This simple procedure can be done in less than 10 minutes. But if you have any doubts and want greater peace of mind, call a professional heating and cooling contractor to perform the installation.
Ben Franklin once said, “An ounce of prevention is worth a pound of cure.” His famous quotation can apply to many things in life, including the heating system in your Montgomery Village home. While heating systems in Ben Franklin’s time consisted of wood burning stove and fireplaces requiring little maintenance, today’s sophisticated furnaces and building controls require a good dose of preventative maintenance in order to avoid mechanical failures and inefficient operation.
For example, a furnace runs better and lasts longer when you maintain a regular schedule of filter cleaning or replacing. A dirty or clogged filter can restrict airflow from the furnace into your home’s ventilation system and cause the furnace to work harder, putting more wear and tear on it and taking months, if not years, off of its useful life. If your furnace uses disposable filters, check them every month and replace them if necessary. If your furnace uses an electronic filter that requires cleaning, check it on a monthly or semi-monthly basis and clean it with soapy water and a hose. Be aware of the change of seasons which could add extra pollutants into the air like pollens, ragweed, and cottonwood. This debris easily finds its way into the filters and creates an unhealthy indoor environment.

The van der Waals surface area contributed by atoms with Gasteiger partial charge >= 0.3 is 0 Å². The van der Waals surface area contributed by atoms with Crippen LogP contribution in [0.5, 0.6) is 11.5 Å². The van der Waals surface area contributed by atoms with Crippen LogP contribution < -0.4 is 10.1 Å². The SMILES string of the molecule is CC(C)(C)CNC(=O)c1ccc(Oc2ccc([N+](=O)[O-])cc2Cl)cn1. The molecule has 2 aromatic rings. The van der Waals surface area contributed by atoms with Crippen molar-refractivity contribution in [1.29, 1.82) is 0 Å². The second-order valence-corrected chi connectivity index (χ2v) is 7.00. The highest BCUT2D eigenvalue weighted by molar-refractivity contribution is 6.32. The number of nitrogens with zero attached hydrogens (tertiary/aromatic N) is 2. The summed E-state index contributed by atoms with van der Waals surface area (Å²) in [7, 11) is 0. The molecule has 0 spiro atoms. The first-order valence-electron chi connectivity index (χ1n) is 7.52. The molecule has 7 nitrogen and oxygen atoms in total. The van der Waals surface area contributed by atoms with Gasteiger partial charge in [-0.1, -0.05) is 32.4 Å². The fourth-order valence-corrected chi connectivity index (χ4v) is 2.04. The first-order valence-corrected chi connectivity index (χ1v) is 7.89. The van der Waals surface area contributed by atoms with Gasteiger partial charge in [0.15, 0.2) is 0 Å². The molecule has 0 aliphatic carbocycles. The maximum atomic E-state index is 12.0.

You can also perform a simple visual inspection of working components inside your furnace by removing the access cover and checking – with a flashlight – for loose fan belts, frayed electrical wires, or a build-up of dirt and dust. Simple solutions include tightening or replacing belts, repairing wiring, and vacuuming out dirt and dust with a hose attachment. All of these actions will keep your furnace working better and prevent future failures.
You can also do a visual check of your home’s ventilation system, paying close attention to any cracks in duct seams or holes in flex ductwork. Using sealing cement or duct tape can usually fix these problems and allow for better, unrestricted air flow. Again, these actions will help your furnace work more efficiently and avoid premature failures.
Maybe the best advice for preventing heating system breakdowns is to have a regular maintenance schedule with a local qualified heating contractor. Most contractors can set you up with annual furnace and ventilation system inspections. Having a service agreement – as a rule – gives you priority emergency repairs and discounts on parts and services. Besides that, planned maintenance is also preventative maintenance, something that will give you peace of mind in the long run.